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Wednesday, 4 April 2012

D for Dansons, Donaldsons, Dictionaries, Directories, Diaries & DT - A to Z Genealogical Challenge

Ros at http://genwestuk.blogspot.com/ has come  up with the idea of an A to Z genealogical challenge for the month of April.  It soon got me thinking, so here are my contributions.

D is for: Dansons - My mother was Kathleen Danson and I have traced the family back six generations to the baptism of John Danson in 1736, son of Peter - a family at the centre  of my blogging stories.


Donaldsons - My husband's Donaldson family has been traced back via census records and old parish records  to 1759 and the marriage of Samuel Donaldson, merchant of Leith, Edinburgh's seaport. It was a family of mariners and related seafaring occupations, as the family moved to South Shields at the mouth of the River Tyne on the Northumberland coast   and then to H.M. Dockyard at Portsmouth.  The Christian names of name John Robert occurred  down the generations from 1769  to 1908.

 Marriage entry for Samuel Donaldson  in the Old Parish Records for South Leith , Midlothian, 1759 

My grandmother
Alice Danson, nee English

Death Certificates - How I wished my grandmother Alice Danson, nee English,  had died in Scotland.  If this seems stark and insensitive, it is because Scottish BMD records give so much more information than their English counterparts - in particular the names of both mother and father are given on marriage and death certificates. My major brick wall is a failure to trace Alice's birth certificate of 1884 (or any other record)  and so find out the name of her mother. Scottish certificates were introduced in 1855, much later than in England (1837).  if you trace a death in that first year of registration,  you are even luckier as the certificate names children and burial place.  Unfortunately this was regarded as too much detail to cope with and soon dropped.   Of course you are always dependant on the informant knowing the facts.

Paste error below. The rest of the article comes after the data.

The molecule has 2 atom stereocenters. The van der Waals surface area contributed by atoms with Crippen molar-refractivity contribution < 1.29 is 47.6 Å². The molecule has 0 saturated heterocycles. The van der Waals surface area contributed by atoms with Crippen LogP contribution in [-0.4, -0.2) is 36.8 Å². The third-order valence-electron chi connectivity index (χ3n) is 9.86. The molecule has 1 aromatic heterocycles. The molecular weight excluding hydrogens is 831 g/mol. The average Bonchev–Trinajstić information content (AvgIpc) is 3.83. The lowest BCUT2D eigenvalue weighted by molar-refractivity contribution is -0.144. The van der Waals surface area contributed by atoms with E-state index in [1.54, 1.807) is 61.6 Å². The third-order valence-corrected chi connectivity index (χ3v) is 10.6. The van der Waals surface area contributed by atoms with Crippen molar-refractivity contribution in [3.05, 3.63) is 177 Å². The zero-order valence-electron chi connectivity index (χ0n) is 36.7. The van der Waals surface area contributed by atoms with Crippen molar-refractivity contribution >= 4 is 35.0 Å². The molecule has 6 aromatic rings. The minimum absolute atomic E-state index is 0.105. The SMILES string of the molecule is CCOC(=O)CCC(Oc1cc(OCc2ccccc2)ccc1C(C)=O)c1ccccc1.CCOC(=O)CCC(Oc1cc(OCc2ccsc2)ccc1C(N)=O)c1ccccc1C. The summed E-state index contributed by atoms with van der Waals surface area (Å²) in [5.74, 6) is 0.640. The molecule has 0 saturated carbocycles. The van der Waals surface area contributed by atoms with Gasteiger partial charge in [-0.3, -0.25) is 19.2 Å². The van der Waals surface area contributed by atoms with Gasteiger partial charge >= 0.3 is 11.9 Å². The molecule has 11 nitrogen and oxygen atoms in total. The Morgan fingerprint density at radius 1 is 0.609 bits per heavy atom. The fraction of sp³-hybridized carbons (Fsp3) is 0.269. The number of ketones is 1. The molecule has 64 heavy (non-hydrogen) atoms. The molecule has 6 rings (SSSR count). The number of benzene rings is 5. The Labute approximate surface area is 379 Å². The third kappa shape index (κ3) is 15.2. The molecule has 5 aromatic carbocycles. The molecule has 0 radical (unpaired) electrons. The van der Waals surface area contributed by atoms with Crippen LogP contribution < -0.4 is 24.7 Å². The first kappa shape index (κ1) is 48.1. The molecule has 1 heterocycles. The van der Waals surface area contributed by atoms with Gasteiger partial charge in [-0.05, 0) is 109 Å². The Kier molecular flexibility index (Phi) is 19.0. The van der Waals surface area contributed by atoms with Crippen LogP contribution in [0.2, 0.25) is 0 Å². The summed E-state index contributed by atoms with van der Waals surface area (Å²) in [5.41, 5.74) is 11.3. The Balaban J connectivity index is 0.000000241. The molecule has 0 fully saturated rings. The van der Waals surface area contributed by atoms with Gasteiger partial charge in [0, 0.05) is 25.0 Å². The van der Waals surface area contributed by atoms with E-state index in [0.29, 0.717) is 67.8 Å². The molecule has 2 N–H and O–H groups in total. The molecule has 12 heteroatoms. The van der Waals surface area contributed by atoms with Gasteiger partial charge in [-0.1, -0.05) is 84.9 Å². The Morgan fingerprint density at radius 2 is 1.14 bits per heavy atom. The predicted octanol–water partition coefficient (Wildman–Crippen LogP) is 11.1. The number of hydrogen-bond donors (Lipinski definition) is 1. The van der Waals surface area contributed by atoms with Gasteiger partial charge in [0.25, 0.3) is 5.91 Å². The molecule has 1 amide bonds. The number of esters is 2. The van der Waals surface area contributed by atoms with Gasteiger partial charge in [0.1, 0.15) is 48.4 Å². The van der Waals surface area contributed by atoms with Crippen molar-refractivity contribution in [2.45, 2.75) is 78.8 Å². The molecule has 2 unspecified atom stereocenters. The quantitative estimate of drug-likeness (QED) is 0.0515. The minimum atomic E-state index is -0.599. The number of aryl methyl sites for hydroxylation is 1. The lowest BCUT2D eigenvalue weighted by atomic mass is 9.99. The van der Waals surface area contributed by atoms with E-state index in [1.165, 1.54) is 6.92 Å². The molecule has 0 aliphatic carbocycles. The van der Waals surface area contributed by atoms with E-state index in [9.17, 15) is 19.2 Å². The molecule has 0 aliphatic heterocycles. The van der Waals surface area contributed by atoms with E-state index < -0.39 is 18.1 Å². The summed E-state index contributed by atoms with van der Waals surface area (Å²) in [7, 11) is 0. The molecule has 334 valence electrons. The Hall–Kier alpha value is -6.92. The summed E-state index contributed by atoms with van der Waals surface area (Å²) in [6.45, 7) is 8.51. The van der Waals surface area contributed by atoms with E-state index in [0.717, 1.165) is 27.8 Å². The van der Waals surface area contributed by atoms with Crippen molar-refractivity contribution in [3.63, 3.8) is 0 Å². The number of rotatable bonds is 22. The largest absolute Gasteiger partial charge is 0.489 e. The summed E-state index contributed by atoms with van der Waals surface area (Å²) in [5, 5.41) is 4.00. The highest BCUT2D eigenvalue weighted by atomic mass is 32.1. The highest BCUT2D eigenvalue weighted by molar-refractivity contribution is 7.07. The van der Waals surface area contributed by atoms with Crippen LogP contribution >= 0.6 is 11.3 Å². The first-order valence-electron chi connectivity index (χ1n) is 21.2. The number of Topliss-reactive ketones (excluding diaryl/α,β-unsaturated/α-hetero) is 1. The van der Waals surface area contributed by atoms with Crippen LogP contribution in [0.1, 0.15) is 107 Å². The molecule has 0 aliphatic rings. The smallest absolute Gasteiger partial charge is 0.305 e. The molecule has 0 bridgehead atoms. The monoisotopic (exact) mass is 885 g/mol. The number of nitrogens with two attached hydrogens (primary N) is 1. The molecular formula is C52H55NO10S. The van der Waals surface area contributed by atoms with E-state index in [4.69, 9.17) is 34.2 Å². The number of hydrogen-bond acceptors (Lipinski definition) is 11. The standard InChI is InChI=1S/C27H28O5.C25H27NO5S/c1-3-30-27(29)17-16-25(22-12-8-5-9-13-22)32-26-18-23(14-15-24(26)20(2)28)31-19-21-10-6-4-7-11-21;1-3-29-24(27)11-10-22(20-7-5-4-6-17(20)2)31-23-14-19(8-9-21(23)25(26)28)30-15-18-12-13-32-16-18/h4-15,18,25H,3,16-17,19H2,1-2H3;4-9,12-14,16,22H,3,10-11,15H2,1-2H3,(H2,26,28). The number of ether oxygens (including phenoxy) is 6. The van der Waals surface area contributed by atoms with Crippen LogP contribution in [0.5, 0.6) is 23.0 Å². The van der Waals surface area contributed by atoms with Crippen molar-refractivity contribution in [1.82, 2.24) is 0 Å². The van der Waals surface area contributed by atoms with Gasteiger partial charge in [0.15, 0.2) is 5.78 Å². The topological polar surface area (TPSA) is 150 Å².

Dictionaries -  as an ex librarian, I love browsing reference sections of libraries/archive centres and dipping into their directories and dictionaries for nuggets of information,  whether it be Chambers Scots Dictionary, Dictionary  of Trades and Occupations, Latin Dictionary for Local Historians etc. 

Directories give little  more than a name, brief address and confirmation of status or occupation, yet,  as with all archives, there is a fascination in discovering the name of your ancestor in a publication written in his lifetime. A page in Mannex Directory of 1851  for Amounderness (the old name for the Fylde, Lancashire) lists my great great grandfather Henry Danson at Trap Farm, Carleton, his neighbour and brother in law John Bryning,  and under Poulton-le-Fylde Inns and Taverns two relations by marriage William Gaulter of the Golden Ball and Cornelius Cardwell  of the Kings Arms, plus watchmaker James Brownbill.  

1851 Directory with entries relating to my extended Danson family highlighted

Diaries - if I had a touch of genealogical envy, it would be for family historians who have a diary written by their ancestor.  What a wonderful piece of personal history.   

To end on a more prosaic note, be aware of Data Protection legislation in restricting access to archives less than  75 years old, (100 years where children are involved).   Your local archivist can advise on this complex topic
Copyright © 2012 · Susan Donaldson.  All Rights Reserved

1 comment:

  1. looks like your donaldsons may have been tripping over my melvins in Leith.. a good caution to people about the DP Act. I too would,love a diary but as many couldn't even write I'd be dreaming I think. Like you I get just so frustrated by English death certs.


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